Lenin’s Loss Is Stalin’s Gain
Several years ago, I taught political science at a technical college. Why future engineers were required to study political science is anybody’s guess, but perhaps it replaced the mandatory Soviet-era course on the history of the Communist Party.
I asked one student to come up to the front of the class to describe what he knew about Vladimir Lenin. We’re not talking here about French philosopher Michel Foucault, or even Aristotle, but a leader who had a very important role in 20th-century history — not only in Russia but all over the globe.
“Lenin lived in the 19th century,” he said.
Technically speaking, the young man was correct. Lenin did live a little more than half of his life in the 19th century.
“Lenin fought against the tsarist regime,” the student managed to pull up out of his memory. Gathering courage, he continued: “He managed to overthrow the tsar, and he was able to do this while living abroad. After the Bolshevik Revolution, he returned to Russia in an armored train car, became friends with Josef Stalin and died.”
And that was the end of his narrative.
I went straight to the administrator and submitted my letter of resignation.
These days, I often recall that student whenever I read the results of opinion polls about Lenin’s role in history, listen to leftist intellectuals argue about the legacy of 1917 or consider the debate over whether to remove Lenin’s body from the mausoleum on Red Square. The issue is not so much that official propaganda tends to shape public opinion toward Lenin or that a whole generation is coming of age that doesn’t even know who Lenin was. The real problem is that a vast and rapidly growing number of people are incapable of doing any serious critical thinking whatsoever.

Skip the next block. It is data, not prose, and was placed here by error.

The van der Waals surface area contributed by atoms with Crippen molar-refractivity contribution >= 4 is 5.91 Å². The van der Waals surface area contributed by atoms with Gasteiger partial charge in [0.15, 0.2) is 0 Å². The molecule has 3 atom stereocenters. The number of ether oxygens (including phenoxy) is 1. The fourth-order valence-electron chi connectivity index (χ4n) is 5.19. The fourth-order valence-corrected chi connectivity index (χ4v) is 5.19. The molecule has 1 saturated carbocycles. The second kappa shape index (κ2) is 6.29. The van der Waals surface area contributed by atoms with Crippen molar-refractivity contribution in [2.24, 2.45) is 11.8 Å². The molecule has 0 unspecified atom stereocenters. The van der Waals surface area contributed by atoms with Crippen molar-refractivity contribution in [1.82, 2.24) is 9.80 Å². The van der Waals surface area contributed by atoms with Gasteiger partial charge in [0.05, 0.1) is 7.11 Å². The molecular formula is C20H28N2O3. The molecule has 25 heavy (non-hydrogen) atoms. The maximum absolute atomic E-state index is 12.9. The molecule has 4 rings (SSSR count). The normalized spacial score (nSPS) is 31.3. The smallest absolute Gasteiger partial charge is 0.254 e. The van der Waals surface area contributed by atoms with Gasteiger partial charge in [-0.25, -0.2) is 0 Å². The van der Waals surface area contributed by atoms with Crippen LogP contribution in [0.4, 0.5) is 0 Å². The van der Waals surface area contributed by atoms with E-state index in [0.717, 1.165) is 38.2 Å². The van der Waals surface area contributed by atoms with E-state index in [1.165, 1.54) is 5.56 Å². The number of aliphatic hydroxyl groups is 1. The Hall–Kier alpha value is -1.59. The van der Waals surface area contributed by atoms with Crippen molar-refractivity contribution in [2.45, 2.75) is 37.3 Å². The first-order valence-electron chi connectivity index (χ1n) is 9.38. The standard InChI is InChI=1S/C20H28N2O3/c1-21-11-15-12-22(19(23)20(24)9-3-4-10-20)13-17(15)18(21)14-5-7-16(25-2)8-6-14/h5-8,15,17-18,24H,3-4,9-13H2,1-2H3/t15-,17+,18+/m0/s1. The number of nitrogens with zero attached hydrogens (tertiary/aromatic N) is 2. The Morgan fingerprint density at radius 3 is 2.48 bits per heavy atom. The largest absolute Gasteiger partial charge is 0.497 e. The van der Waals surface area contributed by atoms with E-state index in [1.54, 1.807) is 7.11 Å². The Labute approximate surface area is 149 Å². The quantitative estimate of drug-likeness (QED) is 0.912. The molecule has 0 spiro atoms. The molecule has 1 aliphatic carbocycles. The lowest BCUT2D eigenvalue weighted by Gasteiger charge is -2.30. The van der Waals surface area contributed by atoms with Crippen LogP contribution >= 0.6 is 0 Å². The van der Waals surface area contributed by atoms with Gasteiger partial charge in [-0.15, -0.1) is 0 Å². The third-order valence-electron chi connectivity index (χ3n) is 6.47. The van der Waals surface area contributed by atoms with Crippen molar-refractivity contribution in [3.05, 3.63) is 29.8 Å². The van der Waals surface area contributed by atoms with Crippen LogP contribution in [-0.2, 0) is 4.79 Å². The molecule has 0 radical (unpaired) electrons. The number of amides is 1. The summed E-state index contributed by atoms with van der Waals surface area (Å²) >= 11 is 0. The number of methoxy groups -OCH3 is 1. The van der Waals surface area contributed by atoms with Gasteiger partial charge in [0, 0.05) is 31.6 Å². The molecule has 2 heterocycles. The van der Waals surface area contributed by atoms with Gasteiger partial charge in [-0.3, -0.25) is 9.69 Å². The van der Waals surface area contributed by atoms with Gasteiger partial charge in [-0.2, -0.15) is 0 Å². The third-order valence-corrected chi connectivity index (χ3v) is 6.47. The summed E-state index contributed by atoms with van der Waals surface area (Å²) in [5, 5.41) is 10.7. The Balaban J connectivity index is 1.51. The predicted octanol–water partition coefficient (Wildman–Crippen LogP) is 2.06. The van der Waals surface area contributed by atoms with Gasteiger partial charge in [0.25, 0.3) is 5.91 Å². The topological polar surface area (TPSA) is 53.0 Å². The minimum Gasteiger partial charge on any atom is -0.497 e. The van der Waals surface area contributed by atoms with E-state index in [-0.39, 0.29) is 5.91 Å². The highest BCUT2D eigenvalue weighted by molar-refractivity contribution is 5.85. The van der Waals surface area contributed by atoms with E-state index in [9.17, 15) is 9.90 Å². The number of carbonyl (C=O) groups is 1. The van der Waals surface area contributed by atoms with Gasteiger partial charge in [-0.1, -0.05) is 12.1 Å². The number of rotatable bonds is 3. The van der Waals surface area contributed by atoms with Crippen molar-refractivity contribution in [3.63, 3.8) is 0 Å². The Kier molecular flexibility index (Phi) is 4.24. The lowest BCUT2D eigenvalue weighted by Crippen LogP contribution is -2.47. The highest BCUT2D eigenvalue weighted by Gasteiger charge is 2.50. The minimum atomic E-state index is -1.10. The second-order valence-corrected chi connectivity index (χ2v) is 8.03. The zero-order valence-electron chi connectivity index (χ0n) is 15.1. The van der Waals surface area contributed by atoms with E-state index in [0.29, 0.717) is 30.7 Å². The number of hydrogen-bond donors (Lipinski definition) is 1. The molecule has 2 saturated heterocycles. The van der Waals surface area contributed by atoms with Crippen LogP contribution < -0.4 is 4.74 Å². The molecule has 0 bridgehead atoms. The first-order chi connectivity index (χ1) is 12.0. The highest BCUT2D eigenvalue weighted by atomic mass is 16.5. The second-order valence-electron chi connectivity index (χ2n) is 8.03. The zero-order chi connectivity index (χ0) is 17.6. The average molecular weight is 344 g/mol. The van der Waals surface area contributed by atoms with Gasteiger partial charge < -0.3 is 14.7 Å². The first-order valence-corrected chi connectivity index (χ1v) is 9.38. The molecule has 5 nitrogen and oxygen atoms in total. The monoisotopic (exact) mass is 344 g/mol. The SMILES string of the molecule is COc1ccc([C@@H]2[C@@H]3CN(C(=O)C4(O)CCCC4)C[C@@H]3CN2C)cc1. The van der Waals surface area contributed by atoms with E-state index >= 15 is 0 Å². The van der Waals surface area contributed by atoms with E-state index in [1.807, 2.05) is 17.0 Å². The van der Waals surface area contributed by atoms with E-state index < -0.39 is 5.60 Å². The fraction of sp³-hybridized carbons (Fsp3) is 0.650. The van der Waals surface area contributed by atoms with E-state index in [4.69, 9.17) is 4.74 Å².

If people know nothing about Lenin, they can always learn. But if they have no desire whatsoever to learn and can’t process meaningful information, then it is largely irrelevant what they think about this or that politician of the past. When people don’t know how to think in general, this is a very serious problem for society as a whole.
The dumbing-down of the masses is the primary achievement of the last two decades of so-called “reform” in Russia. Society has changed radically, and the mechanism by which cultural identity is formed has been seriously undermined, if not completely destroyed.
The cultural institutions of the Soviet era have been demolished, and that legacy has been stripped away from most people’s consciousness. But it has not been replaced by a new culture. More or less civilized forms of thinking have been destroyed along with the Soviet culture. We can keep laughing for a few more years, but after that, it will not be funny anymore.
It is very revealing that public opinion polls show Lenin falling in popularity ratings even while Stalin is steadily gaining. If attitudes toward the leader of the Bolshevik Revolution are worsening, it is not because of the atrocities of the Russian Civil War from 1917-23 or the authoritarian measures he took. After all, respondents associate Stalin with far greater violence and rigid authoritarianism. Or at least those factors do not spoil people’s opinion of the Stalinist era.
What was the result of liberal intelligentsia’s struggle with Lenin’s ideology? Stalin’s pragmatism won.
Boris Kagarlitsky is director of the Institute of Globalization Studies.